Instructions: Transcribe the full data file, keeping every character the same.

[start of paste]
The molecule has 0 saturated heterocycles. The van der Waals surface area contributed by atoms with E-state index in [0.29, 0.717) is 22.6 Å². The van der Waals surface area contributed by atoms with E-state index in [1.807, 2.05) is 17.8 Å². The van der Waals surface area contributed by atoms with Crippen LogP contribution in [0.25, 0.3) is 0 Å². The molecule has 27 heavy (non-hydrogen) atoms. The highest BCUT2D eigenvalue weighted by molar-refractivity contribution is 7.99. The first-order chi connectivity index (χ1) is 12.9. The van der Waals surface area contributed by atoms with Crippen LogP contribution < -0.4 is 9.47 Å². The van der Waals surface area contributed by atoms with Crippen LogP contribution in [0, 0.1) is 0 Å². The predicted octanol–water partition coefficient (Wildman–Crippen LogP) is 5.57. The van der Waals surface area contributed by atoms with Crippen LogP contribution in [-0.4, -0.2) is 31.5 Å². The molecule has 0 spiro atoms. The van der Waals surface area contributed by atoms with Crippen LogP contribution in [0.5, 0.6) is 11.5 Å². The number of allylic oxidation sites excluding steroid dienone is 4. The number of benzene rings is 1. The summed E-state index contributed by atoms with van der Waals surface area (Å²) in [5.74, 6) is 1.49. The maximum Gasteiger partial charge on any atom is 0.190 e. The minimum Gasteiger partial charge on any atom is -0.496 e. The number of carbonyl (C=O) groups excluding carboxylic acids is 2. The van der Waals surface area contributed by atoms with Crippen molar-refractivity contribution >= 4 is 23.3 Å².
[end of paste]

The molecule has 0 saturated heterocycles. The van der Waals surface area contributed by atoms with E-state index in [0.29, 0.717) is 22.6 Å². The van der Waals surface area contributed by atoms with E-state index in [1.807, 2.05) is 17.8 Å². The van der Waals surface area contributed by atoms with Crippen LogP contribution in [0.25, 0.3) is 0 Å². The molecule has 27 heavy (non-hydrogen) atoms. The highest BCUT2D eigenvalue weighted by molar-refractivity contribution is 7.99. The first-order chi connectivity index (χ1) is 12.9. The van der Waals surface area contributed by atoms with Crippen LogP contribution < -0.4 is 9.47 Å². The van der Waals surface area contributed by atoms with Crippen LogP contribution in [0, 0.1) is 0 Å². The predicted octanol–water partition coefficient (Wildman–Crippen LogP) is 5.57. The van der Waals surface area contributed by atoms with Crippen LogP contribution in [-0.4, -0.2) is 31.5 Å². The molecule has 0 spiro atoms. The van der Waals surface area contributed by atoms with Crippen LogP contribution in [0.5, 0.6) is 11.5 Å². The number of allylic oxidation sites excluding steroid dienone is 4. The number of benzene rings is 1. The summed E-state index contributed by atoms with van der Waals surface area (Å²) in [5.74, 6) is 1.49. The maximum Gasteiger partial charge on any atom is 0.190 e. The minimum Gasteiger partial charge on any atom is -0.496 e. The number of carbonyl (C=O) groups excluding carboxylic acids is 2. The van der Waals surface area contributed by atoms with Crippen molar-refractivity contribution >= 4 is 23.3 Å².